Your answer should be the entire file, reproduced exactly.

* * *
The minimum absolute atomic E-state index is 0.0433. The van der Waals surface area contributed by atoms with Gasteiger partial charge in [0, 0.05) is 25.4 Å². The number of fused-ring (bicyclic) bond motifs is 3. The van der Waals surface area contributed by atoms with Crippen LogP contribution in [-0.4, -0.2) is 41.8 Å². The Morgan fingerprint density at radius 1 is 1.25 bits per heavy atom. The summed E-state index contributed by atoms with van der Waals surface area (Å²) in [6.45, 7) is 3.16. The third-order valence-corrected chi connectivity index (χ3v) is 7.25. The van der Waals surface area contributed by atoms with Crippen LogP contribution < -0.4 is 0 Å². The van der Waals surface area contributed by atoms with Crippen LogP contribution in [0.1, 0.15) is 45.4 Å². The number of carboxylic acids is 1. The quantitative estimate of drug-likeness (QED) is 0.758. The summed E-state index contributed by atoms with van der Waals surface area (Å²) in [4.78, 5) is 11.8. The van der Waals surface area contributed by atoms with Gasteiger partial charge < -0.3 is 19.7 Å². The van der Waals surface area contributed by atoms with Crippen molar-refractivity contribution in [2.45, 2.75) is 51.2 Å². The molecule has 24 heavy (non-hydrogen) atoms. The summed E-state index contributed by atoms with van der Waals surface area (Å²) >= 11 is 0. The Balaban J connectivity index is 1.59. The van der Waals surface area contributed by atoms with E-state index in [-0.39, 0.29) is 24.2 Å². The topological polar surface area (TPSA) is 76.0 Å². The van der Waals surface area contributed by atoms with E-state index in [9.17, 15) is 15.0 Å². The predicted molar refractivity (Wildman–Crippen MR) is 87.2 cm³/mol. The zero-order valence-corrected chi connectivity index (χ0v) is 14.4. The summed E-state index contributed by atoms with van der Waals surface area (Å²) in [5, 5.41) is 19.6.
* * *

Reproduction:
The minimum absolute atomic E-state index is 0.0433. The van der Waals surface area contributed by atoms with Gasteiger partial charge in [0, 0.05) is 25.4 Å². The number of fused-ring (bicyclic) bond motifs is 3. The van der Waals surface area contributed by atoms with Crippen LogP contribution in [-0.4, -0.2) is 41.8 Å². The Morgan fingerprint density at radius 1 is 1.25 bits per heavy atom. The summed E-state index contributed by atoms with van der Waals surface area (Å²) in [6.45, 7) is 3.16. The third-order valence-corrected chi connectivity index (χ3v) is 7.25. The van der Waals surface area contributed by atoms with Crippen LogP contribution < -0.4 is 0 Å². The van der Waals surface area contributed by atoms with Crippen LogP contribution in [0.1, 0.15) is 45.4 Å². The number of carboxylic acids is 1. The quantitative estimate of drug-likeness (QED) is 0.758. The summed E-state index contributed by atoms with van der Waals surface area (Å²) in [4.78, 5) is 11.8. The van der Waals surface area contributed by atoms with Gasteiger partial charge < -0.3 is 19.7 Å². The van der Waals surface area contributed by atoms with Crippen molar-refractivity contribution in [2.45, 2.75) is 51.2 Å². The molecule has 24 heavy (non-hydrogen) atoms. The summed E-state index contributed by atoms with van der Waals surface area (Å²) >= 11 is 0. The Balaban J connectivity index is 1.59. The van der Waals surface area contributed by atoms with E-state index in [-0.39, 0.29) is 24.2 Å². The topological polar surface area (TPSA) is 76.0 Å². The van der Waals surface area contributed by atoms with E-state index in [9.17, 15) is 15.0 Å². The predicted molar refractivity (Wildman–Crippen MR) is 87.2 cm³/mol. The zero-order valence-corrected chi connectivity index (χ0v) is 14.4. The summed E-state index contributed by atoms with van der Waals surface area (Å²) in [5, 5.41) is 19.6.